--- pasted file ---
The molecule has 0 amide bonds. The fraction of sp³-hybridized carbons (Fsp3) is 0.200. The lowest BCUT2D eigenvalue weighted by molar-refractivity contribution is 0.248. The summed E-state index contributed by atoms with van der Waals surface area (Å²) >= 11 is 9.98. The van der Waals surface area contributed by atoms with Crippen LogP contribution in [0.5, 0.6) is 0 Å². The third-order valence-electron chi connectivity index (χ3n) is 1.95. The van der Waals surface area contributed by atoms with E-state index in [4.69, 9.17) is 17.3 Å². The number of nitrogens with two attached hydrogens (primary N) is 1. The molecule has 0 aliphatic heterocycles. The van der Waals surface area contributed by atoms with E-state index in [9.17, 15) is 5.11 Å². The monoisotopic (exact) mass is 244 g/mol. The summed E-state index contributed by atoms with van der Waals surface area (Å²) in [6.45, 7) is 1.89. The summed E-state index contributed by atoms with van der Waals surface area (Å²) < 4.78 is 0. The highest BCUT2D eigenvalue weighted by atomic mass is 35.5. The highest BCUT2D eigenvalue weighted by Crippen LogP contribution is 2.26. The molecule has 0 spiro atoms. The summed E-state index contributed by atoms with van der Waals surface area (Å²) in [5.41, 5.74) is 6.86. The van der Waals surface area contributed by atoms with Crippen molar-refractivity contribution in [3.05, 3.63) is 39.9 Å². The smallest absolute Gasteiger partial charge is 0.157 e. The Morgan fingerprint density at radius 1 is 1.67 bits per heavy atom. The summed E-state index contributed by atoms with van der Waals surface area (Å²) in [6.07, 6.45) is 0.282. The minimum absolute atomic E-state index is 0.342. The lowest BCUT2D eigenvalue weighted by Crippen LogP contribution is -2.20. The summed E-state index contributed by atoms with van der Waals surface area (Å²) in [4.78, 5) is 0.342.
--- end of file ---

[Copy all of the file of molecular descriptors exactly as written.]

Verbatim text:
The molecule has 0 amide bonds. The fraction of sp³-hybridized carbons (Fsp3) is 0.200. The lowest BCUT2D eigenvalue weighted by molar-refractivity contribution is 0.248. The summed E-state index contributed by atoms with van der Waals surface area (Å²) >= 11 is 9.98. The van der Waals surface area contributed by atoms with Crippen LogP contribution in [0.5, 0.6) is 0 Å². The third-order valence-electron chi connectivity index (χ3n) is 1.95. The van der Waals surface area contributed by atoms with E-state index in [4.69, 9.17) is 17.3 Å². The number of nitrogens with two attached hydrogens (primary N) is 1. The molecule has 0 aliphatic heterocycles. The van der Waals surface area contributed by atoms with E-state index in [9.17, 15) is 5.11 Å². The monoisotopic (exact) mass is 244 g/mol. The summed E-state index contributed by atoms with van der Waals surface area (Å²) in [6.45, 7) is 1.89. The summed E-state index contributed by atoms with van der Waals surface area (Å²) < 4.78 is 0. The highest BCUT2D eigenvalue weighted by atomic mass is 35.5. The highest BCUT2D eigenvalue weighted by Crippen LogP contribution is 2.26. The molecule has 0 spiro atoms. The summed E-state index contributed by atoms with van der Waals surface area (Å²) in [5.41, 5.74) is 6.86. The van der Waals surface area contributed by atoms with Crippen molar-refractivity contribution in [3.05, 3.63) is 39.9 Å². The smallest absolute Gasteiger partial charge is 0.157 e. The Morgan fingerprint density at radius 1 is 1.67 bits per heavy atom. The summed E-state index contributed by atoms with van der Waals surface area (Å²) in [6.07, 6.45) is 0.282. The minimum absolute atomic E-state index is 0.342. The lowest BCUT2D eigenvalue weighted by Crippen LogP contribution is -2.20. The summed E-state index contributed by atoms with van der Waals surface area (Å²) in [4.78, 5) is 0.342.